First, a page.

Corrective approach needed on mango export
May 15th, 2012 | Technology Times | No Comments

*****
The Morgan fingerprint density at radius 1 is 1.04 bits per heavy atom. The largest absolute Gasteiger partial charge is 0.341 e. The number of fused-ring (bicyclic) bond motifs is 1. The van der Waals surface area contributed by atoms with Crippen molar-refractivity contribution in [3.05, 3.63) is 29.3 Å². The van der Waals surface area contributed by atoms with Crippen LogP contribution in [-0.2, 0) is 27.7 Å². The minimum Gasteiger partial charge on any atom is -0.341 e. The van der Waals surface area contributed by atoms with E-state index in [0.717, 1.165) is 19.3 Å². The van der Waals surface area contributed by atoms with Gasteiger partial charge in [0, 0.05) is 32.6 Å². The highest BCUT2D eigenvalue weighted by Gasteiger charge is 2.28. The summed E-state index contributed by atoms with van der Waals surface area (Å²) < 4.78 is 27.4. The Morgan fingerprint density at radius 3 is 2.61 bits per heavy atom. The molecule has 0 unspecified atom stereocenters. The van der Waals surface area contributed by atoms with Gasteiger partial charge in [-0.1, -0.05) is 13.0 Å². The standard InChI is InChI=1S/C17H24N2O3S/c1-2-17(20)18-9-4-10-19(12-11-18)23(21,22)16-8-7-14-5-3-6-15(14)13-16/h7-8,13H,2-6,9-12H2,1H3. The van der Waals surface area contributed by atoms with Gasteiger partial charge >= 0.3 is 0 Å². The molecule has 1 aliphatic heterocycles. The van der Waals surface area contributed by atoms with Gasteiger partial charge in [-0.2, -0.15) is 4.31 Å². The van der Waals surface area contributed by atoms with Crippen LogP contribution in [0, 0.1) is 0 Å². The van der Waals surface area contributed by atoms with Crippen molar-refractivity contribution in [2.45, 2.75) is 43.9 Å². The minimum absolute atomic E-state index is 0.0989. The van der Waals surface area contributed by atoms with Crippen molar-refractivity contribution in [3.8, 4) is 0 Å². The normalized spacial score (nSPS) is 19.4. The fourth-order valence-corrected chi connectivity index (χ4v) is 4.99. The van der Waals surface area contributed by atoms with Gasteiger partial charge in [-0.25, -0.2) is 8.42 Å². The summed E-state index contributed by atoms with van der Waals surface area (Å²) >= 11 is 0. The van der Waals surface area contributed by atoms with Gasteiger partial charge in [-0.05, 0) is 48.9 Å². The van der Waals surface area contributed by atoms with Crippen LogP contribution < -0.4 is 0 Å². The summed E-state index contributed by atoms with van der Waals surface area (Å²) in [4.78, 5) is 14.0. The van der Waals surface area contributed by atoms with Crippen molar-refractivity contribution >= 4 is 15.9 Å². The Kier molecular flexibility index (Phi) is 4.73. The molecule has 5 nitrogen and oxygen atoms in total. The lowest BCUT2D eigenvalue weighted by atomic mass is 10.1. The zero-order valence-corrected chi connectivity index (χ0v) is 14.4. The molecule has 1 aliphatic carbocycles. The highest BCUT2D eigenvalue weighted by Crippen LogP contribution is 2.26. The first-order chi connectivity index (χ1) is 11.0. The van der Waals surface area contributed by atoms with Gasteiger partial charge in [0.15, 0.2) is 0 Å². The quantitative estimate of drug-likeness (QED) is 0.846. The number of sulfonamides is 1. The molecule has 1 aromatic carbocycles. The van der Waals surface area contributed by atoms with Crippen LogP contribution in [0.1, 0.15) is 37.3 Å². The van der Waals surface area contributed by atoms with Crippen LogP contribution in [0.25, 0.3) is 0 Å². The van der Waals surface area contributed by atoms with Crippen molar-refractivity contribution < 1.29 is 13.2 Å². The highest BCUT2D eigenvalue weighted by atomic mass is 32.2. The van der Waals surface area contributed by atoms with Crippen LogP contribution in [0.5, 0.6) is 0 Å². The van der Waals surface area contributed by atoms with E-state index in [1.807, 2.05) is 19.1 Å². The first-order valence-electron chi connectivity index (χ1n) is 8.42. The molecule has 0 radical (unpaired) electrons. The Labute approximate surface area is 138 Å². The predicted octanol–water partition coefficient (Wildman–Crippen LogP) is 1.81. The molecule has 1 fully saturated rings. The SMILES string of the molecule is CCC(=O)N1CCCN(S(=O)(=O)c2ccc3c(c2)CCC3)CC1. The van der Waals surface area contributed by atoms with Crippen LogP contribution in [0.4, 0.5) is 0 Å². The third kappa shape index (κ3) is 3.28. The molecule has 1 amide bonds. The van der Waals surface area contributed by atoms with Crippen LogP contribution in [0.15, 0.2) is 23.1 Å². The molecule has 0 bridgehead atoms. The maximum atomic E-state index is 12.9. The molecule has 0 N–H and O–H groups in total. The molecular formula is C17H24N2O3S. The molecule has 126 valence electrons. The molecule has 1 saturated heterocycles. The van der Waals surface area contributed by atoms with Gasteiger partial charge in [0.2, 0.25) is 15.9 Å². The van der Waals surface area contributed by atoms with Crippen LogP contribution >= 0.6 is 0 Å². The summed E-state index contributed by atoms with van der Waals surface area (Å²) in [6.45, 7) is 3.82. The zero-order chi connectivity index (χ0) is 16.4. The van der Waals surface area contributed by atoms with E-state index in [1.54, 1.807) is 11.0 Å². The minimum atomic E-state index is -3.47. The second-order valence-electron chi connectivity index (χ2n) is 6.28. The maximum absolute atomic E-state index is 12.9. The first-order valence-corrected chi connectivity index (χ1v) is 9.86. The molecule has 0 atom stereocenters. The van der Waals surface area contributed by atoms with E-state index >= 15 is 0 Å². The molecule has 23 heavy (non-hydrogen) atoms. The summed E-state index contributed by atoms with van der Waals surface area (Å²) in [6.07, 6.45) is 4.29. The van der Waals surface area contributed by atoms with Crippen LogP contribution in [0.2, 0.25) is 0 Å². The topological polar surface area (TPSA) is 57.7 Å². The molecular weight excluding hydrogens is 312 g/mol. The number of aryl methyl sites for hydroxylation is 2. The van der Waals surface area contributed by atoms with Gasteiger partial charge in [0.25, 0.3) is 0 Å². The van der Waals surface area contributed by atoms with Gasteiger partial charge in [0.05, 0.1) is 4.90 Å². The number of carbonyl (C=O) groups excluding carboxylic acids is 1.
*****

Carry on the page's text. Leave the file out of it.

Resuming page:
Pakistani mangoes are treated as the best fruit in most of the states in terms of taste and variety. In principle, the export of this fruit to the world should have been on the constant rise, but the situation is entirely different as export of this fruit is not portraying a progressive picture. The reduced production of mango due to the multiple factors like climatic changes as well as conventional post-harvest technology in the country are considered the most potential reasons behind the low volume of mango exports. This year the mango production is likely to stand around 1.2 million tons against the production of 1.7 million tons recorded during the previous season. This is also notable that Pakistan, which is going to start exporting mangoes from May 25, is likely to remain shut out of the lucrative US and Japanese markets. However, it creates multiple concerns that despite initiatives taken to introduce Pakistani mangoes in US and Japanese markets, export of the fruit to these countries remain unlikely this year mainly due to the lack of a well-equipped fruit treatment facility in the country. Japan last year had approved the mangoes tested through a small VHT facility in the country; but it is not viable to use the same facility for commercial purposes because of its limited functionality and capacity. Beside the two important foreign markets, the country is also losing the market in Iran because of sanctions imposed by the US, as commercial banks are reluctant to be involved in financial transactions in this regard. At present there are 25 fruit processing plants, mainly in Karachi, Lahore and Peshawar, the processing capacity is currently estimated at about 15,000 tons. A proposal for the setting up of a commercial processing plant and a common facility centre has already been sent to the Ministry of Commerce, but the ministry has yet to take a step in this regard. Post-management operation, including the classification of fruit, cleaning, drying, waxing, grading, packaging procedures, indoor processing machinery manufacturers will go to processing plants to focus on post-processing of the fruit. In order to enhance the mango export, the government also needs to declare and develop Multan as Mango Export Zone besides allocation of 25,000 per acre of plantation and nature of crop, may be provided for a period of five years. Packaging facility and tax holiday for value-added processing and exports should be provided which would ultimately contribute towards enhancing the mango exports. The mango export still remains a potential sector that immediately needs a corrective approach on the part of the government if mango, the king of fruits, is to dominate the world markets.
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